Back at the beginning of January 2017, Pete Sinden joined the Care Quality Commission (CQC) as the new Chief Digital Officer. This was the culmination of a lot of work to be able to articulate the value of a change in approach for CQC’s IT, and so began the organisation’s digital journey. There have been a few pockets of people in CQC who have been exposed to digital development and or the Government Digital Service (GDS), but largely digital has been for the web team and not many others.
Forward wind a few months
Forward wind a few months and the landscape has changed dramatically.
We have a programme of work agreed until 2020 that underpins the organisation’s strategy; a new Director of Digital operations; all aspects of IT brought together under one ‘roof’; our initial digital projects lined up and a raft of organisational changes to support the new digital world.
In amongst this though, there has been a key change – our relationship and work with the Department of Health (DH), specifically the Digital team, and GDS.
Key to CQC’s change initiative is the understanding of what digital truly means: business led change enabled through IT focussing on user needs and outcomes. This is a fundamental shift in organisational thinking, albeit not a new one in the world of digital development.
What we’ve learnt through the work done so far is that, bucking the department or Arm’s Length Body (ALB) trend of trying to own the problem and solve it yourselves, is really important.
The idea that others have solved some or all of your problem before, and that sharing information and experiences is what helps break down barriers, allows for a better solution to be delivered: reinvention rather than invention can yield better, faster results.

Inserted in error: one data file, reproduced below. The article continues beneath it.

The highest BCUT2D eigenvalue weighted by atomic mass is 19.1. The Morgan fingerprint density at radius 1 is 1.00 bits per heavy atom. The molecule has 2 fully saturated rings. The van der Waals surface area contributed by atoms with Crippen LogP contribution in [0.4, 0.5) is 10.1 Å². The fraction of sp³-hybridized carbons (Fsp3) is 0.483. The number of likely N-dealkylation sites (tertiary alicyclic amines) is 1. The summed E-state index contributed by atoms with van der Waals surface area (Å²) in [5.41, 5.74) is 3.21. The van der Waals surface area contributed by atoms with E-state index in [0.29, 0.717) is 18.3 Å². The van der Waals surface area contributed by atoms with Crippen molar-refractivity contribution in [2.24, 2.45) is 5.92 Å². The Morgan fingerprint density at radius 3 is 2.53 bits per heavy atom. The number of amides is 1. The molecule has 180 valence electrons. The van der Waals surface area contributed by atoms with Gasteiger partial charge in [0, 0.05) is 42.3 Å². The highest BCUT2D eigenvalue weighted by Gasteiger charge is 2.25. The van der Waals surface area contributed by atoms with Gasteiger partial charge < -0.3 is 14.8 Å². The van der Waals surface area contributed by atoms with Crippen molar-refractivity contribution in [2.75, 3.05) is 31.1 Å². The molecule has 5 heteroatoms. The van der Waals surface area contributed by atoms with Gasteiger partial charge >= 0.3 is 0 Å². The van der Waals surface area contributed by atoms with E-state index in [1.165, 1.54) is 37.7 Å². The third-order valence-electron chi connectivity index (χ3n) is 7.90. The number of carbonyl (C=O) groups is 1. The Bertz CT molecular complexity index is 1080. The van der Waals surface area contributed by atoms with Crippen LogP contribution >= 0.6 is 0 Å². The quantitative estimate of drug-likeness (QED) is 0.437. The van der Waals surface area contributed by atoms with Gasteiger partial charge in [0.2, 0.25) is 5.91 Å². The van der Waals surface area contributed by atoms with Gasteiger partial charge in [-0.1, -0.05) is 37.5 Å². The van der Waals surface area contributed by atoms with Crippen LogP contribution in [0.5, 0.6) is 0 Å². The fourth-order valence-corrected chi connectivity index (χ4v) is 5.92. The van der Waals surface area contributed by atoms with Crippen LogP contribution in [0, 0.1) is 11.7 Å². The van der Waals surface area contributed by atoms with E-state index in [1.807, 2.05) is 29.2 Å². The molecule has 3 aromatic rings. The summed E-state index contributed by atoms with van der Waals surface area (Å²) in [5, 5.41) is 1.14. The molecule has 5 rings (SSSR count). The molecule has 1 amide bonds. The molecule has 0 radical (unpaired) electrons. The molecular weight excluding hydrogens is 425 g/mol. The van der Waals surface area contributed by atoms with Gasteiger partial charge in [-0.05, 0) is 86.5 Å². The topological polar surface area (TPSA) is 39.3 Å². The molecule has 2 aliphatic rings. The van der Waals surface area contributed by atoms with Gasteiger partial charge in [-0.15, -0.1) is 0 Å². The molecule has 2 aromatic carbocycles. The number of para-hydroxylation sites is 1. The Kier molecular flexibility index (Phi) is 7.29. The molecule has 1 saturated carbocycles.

And so I come back to the relationship with the DH Digital team.
We are now trying to working with the team much more and this has seen some really great benefits. Iain and the team are keen to describe the portfolio of work being undertaken across the breadth of DH, including understanding technologies used, business capabilities being supported and where there are opportunities for reuse and sharing.
Data Day 2017
The data sharing day: Data Day 2017, held on November 1st in the Leeds office, really captured the essence of this.
People travelled from across the country to really embrace the culture of digital: sharing information and experiences from across the government estate with the aim of making work easier and ultimately delivering that user benefit.
A number of great speakers were at the day, and some great topics discussed. Overall the benefit for me, was the awareness of what other teams and departments are working on and the ability to forge new networks with colleagues with the express aim of sharing information and experiences.
Iain and the Digital team did a stellar job of organising the day and ensuring that the first topic was broad enough to engage as many people as possible, and there are clearly more useful days to follow off of the back of this event; topics such as GDPR, data security; data visualisation were all mentioned as spin offs from just this topic alone.
Some days at the office are inevitably shaped with me writing papers and working through governance, however, there are some days where a few individual great opportunities come together. The data sharing day, was for me one of those days.
It was a really great example of all the best bits of what is being done in government spaces right now – creating user focussed outcomes that benefit citizens and society.
Let’s keep sharing data…